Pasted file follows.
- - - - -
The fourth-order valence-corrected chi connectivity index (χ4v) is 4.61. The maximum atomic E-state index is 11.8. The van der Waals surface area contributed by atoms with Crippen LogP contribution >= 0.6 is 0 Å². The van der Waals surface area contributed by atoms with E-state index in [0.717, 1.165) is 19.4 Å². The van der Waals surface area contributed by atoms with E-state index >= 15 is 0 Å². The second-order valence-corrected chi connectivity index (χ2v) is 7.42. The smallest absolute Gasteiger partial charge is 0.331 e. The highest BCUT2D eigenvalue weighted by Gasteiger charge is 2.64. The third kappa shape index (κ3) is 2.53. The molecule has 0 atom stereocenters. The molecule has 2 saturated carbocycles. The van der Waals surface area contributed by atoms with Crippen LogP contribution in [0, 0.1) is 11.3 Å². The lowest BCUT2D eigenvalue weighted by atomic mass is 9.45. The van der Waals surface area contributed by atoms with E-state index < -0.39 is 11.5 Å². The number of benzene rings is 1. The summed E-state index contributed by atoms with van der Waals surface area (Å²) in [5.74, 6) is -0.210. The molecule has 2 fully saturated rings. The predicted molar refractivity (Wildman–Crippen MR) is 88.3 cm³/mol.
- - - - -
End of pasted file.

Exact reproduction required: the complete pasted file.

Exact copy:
The fourth-order valence-corrected chi connectivity index (χ4v) is 4.61. The maximum atomic E-state index is 11.8. The van der Waals surface area contributed by atoms with Crippen LogP contribution >= 0.6 is 0 Å². The van der Waals surface area contributed by atoms with E-state index in [0.717, 1.165) is 19.4 Å². The van der Waals surface area contributed by atoms with E-state index >= 15 is 0 Å². The second-order valence-corrected chi connectivity index (χ2v) is 7.42. The smallest absolute Gasteiger partial charge is 0.331 e. The highest BCUT2D eigenvalue weighted by Gasteiger charge is 2.64. The third kappa shape index (κ3) is 2.53. The molecule has 0 atom stereocenters. The molecule has 2 saturated carbocycles. The van der Waals surface area contributed by atoms with Crippen LogP contribution in [0, 0.1) is 11.3 Å². The lowest BCUT2D eigenvalue weighted by atomic mass is 9.45. The van der Waals surface area contributed by atoms with E-state index < -0.39 is 11.5 Å². The number of benzene rings is 1. The summed E-state index contributed by atoms with van der Waals surface area (Å²) in [5.74, 6) is -0.210. The molecule has 2 fully saturated rings. The predicted molar refractivity (Wildman–Crippen MR) is 88.3 cm³/mol.